Incredibly, 2012 marks a full decade in the life of White Oak Farm.Â I can see the telltale signs in the growth of fruit and nut trees, the maturity of our programs, and the milestones in the lives of our former students.Â Some of our first campers from 2003 are now college graduates, world travelers, gardeners, and parents.Â When they approach our farmerâ€™s market booth I am so impressed by their confidence and grace, and I am humbled that the Farm had the chance to be a part of their childhoods.Â Many of our former interns have also gone on to accomplish amazing things: becoming teachers, farmers, builders, and restoration foresters among other pursuits.Â These inspiring graduates of our programs give us the enthusiasm to welcome new students each year onto the land.
This year we had the opportunity to do a lot of welcoming!Â Thanks to our Education Co-Coordinators Julie and Dave, 2012 was a banner year for childrenâ€™s education at White Oak.Â During the spring we hosted 20 school visits, including a three day high school trip in May.Â Over the summer we had two weeks of our residential FarmStay program, as well as a week of Day Camp.Â Julie and Dave also started a new pre-school program on the Farm that allowed us to host our youngest farmers yet: three to five year-olds.Â This fall we also created a new partnership with Rogue Valley Farm to School to run ten Harvest Meal school visits for classes from across Josephine County.Â Overall this year has been our most successful yet in providing a diverse set of educational experiences to hundreds of children throughout southern Oregon and northern California in terms of numbers served and breadth and quality of our offerings.Â Please read Dave and Julieâ€™s articles in the blog for more details on these great programs.
This season we also had the opportunity to host two amazing interns for our six month training program in Organic Farming, Environmental Education, Homesteading, and Natural Building.Â Kristy and Andrew joined us in April after living in Alaska for the last several years.Â Through cold rain and hot sun they joined us in the fields to lead childrenâ€™s groups, woke early to harvest greens for the CSA, and focused intently to make the final coat of plaster on the new farmstand just right.Â They also participated in the Rogue Farm Corps farmer-training program, each weekend attending a tour and class at a different local farm.Â This year for the first time these classes were offered for college credit, making the experience even more valuable for its 20 plus participants.Â I also had the opportunity to teach two classes to this intern group: one on cover crops and crop rotation, and another on natural building.
The Farm itself also had a bountiful year; producing record yields of apples and pears, and providing our cooperative CSA and the Williams Farmers Market with beautiful and abundant fruits, greens, roots, and seeds.Â With the help of a grant from the USDA we were able to install a 2300 square foot greenhouse to allow us to produce more year-round food for local families.Â Next year we will be growing indoor peppers, tomatoes, and ginger during the summer and salad greens and spinach all winter long.Â Our fields also produced several noteworthy seed crops this year for two organic seed companies: including tatsoi, lettuces, tomatoes, and zinnias.Â As I write this they are waiting in the barn for me to finish the newsletter and get back to cleaning seeds and sending them off in the mail.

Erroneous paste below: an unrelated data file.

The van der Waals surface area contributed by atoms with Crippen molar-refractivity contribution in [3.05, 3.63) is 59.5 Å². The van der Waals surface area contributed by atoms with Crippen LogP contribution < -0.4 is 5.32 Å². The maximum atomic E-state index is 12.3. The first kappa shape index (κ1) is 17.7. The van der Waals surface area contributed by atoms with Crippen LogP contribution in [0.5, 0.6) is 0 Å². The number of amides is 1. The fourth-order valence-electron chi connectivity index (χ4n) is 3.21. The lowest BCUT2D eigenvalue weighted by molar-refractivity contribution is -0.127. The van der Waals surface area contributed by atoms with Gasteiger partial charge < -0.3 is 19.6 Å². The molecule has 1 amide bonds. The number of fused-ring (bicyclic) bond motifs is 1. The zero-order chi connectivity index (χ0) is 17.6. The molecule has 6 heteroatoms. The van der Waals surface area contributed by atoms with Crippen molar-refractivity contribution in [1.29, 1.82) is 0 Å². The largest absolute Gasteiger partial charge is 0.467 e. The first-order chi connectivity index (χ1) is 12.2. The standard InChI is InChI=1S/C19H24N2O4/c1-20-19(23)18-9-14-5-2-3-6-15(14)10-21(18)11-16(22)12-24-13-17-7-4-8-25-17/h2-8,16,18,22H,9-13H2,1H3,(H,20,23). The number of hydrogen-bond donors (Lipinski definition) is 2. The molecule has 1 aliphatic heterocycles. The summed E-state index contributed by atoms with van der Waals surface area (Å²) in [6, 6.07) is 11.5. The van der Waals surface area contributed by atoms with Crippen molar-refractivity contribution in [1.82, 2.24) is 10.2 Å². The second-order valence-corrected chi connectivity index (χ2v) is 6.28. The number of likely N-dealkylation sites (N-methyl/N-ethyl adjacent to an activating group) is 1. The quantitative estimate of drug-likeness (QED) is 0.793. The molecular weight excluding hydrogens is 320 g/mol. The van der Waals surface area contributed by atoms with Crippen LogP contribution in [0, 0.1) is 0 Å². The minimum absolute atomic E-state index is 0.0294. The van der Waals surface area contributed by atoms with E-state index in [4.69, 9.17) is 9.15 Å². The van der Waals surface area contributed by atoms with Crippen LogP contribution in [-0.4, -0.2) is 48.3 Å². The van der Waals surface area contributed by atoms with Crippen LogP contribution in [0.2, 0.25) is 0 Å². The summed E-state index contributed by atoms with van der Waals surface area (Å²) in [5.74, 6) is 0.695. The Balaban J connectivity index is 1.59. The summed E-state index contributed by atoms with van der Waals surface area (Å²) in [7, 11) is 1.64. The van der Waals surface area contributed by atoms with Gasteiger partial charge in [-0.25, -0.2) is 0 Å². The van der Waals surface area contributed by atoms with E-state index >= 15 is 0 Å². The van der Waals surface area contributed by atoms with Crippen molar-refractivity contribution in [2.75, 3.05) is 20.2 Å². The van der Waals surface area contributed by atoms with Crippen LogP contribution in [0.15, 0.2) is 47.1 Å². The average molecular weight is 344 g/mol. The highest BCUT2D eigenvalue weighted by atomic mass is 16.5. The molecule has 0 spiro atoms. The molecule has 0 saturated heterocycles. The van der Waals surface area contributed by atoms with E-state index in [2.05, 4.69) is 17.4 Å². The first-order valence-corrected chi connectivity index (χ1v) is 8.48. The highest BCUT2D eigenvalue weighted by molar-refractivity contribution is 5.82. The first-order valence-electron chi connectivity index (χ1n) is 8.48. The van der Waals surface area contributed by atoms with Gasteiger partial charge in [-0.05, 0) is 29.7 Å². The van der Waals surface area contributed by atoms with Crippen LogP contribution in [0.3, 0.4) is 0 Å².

Organizationally 2012 was a productive year as well.Â Our board of directors had an informational training session in the early summer with a statewide non-profit consultant.Â We picked up a few new tools, and were also pleased to be affirmed that in her eyes we were already doing an excellent job of stewarding the non-profit for the future.Â Without our dedicated volunteer board White Oak Farm would not be the stable and successful organization that we are.Â Many thanks to James Haim, Eli Sarnat, Wendy Reordan, Jenny Kuehnle, and Eric Hansen for all their good work.
With ten years behind us, I find myself deeply thankful for all the dedicated people who have given so much to White Oak Farm and our broader community over the last decade.Â Giant thanks go to my co-founders Eli and Stacey who stuck with the project through the less-glorious early years of hard work.Â All our board members, interns and staff over the years have been the backbone of the Farm, and most have the dirty fingernails to prove it.Â There have also been hundreds of volunteers who have done everything from leading groups of kids, to mixing cob, to producing our newsletter whose selfless gift of their time has been indispensable.Â And of course there are the many generous foundations and individual donors who have cumulatively contributed hundreds of thousands of dollars to this project.Â None of our work would be possible without this financial support.Â Thanks also go to you, the readers of our blog, who read our stories each year, send a check, share our work with friends, or send us good thoughts in your own unique ways.Â We appreciate your time and support, and hope our work and words help brighten your day.Â With the close of another great year on the Farm, we look back with fondness, while also looking forward with excitement and anticipation for the many new opportunities that await in the years and decades to come.